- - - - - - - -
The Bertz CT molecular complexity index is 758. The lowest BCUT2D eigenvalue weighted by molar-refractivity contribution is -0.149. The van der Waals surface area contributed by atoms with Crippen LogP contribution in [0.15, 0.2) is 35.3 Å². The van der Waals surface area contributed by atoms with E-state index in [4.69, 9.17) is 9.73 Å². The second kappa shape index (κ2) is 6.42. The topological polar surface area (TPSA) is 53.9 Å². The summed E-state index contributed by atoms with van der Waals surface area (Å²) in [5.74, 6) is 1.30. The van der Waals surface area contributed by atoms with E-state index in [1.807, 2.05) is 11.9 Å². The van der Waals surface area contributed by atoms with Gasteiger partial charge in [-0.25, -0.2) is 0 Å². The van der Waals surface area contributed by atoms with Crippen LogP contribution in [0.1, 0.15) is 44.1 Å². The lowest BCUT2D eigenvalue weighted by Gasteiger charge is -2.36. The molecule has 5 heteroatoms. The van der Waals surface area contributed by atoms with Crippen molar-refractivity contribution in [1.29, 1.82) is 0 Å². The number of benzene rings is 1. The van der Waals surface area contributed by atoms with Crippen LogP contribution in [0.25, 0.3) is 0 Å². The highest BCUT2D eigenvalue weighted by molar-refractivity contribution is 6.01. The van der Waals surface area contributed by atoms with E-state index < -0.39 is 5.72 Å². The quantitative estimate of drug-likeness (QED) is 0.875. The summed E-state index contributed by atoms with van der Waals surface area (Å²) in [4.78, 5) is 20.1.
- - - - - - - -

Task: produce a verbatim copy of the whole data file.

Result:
The Bertz CT molecular complexity index is 758. The lowest BCUT2D eigenvalue weighted by molar-refractivity contribution is -0.149. The van der Waals surface area contributed by atoms with Crippen LogP contribution in [0.15, 0.2) is 35.3 Å². The van der Waals surface area contributed by atoms with E-state index in [4.69, 9.17) is 9.73 Å². The second kappa shape index (κ2) is 6.42. The topological polar surface area (TPSA) is 53.9 Å². The summed E-state index contributed by atoms with van der Waals surface area (Å²) in [5.74, 6) is 1.30. The van der Waals surface area contributed by atoms with E-state index in [1.807, 2.05) is 11.9 Å². The van der Waals surface area contributed by atoms with Gasteiger partial charge in [-0.25, -0.2) is 0 Å². The van der Waals surface area contributed by atoms with Crippen LogP contribution in [0.1, 0.15) is 44.1 Å². The lowest BCUT2D eigenvalue weighted by Gasteiger charge is -2.36. The molecule has 5 heteroatoms. The van der Waals surface area contributed by atoms with Crippen molar-refractivity contribution in [1.29, 1.82) is 0 Å². The number of benzene rings is 1. The van der Waals surface area contributed by atoms with Crippen LogP contribution in [0.25, 0.3) is 0 Å². The highest BCUT2D eigenvalue weighted by molar-refractivity contribution is 6.01. The van der Waals surface area contributed by atoms with E-state index < -0.39 is 5.72 Å². The quantitative estimate of drug-likeness (QED) is 0.875. The summed E-state index contributed by atoms with van der Waals surface area (Å²) in [4.78, 5) is 20.1.